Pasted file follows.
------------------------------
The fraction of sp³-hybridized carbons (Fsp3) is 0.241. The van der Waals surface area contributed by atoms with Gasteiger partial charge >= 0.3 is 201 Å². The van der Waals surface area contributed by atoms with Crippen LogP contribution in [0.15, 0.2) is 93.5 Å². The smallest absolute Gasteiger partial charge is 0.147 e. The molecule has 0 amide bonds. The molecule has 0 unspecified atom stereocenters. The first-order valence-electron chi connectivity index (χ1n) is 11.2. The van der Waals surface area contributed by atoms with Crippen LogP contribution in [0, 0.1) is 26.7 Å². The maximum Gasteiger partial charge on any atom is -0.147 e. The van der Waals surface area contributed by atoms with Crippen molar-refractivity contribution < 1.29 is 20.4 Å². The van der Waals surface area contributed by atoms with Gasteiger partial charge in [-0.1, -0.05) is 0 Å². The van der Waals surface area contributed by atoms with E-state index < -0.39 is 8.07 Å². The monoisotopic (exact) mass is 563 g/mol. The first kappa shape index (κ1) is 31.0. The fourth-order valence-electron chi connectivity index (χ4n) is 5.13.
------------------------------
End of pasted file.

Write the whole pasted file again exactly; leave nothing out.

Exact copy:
The fraction of sp³-hybridized carbons (Fsp3) is 0.241. The van der Waals surface area contributed by atoms with Gasteiger partial charge >= 0.3 is 201 Å². The van der Waals surface area contributed by atoms with Crippen LogP contribution in [0.15, 0.2) is 93.5 Å². The smallest absolute Gasteiger partial charge is 0.147 e. The molecule has 0 amide bonds. The molecule has 0 unspecified atom stereocenters. The first-order valence-electron chi connectivity index (χ1n) is 11.2. The van der Waals surface area contributed by atoms with Crippen LogP contribution in [0, 0.1) is 26.7 Å². The maximum Gasteiger partial charge on any atom is -0.147 e. The van der Waals surface area contributed by atoms with Crippen molar-refractivity contribution < 1.29 is 20.4 Å². The van der Waals surface area contributed by atoms with Gasteiger partial charge in [-0.1, -0.05) is 0 Å². The van der Waals surface area contributed by atoms with E-state index < -0.39 is 8.07 Å². The monoisotopic (exact) mass is 563 g/mol. The first kappa shape index (κ1) is 31.0. The fourth-order valence-electron chi connectivity index (χ4n) is 5.13.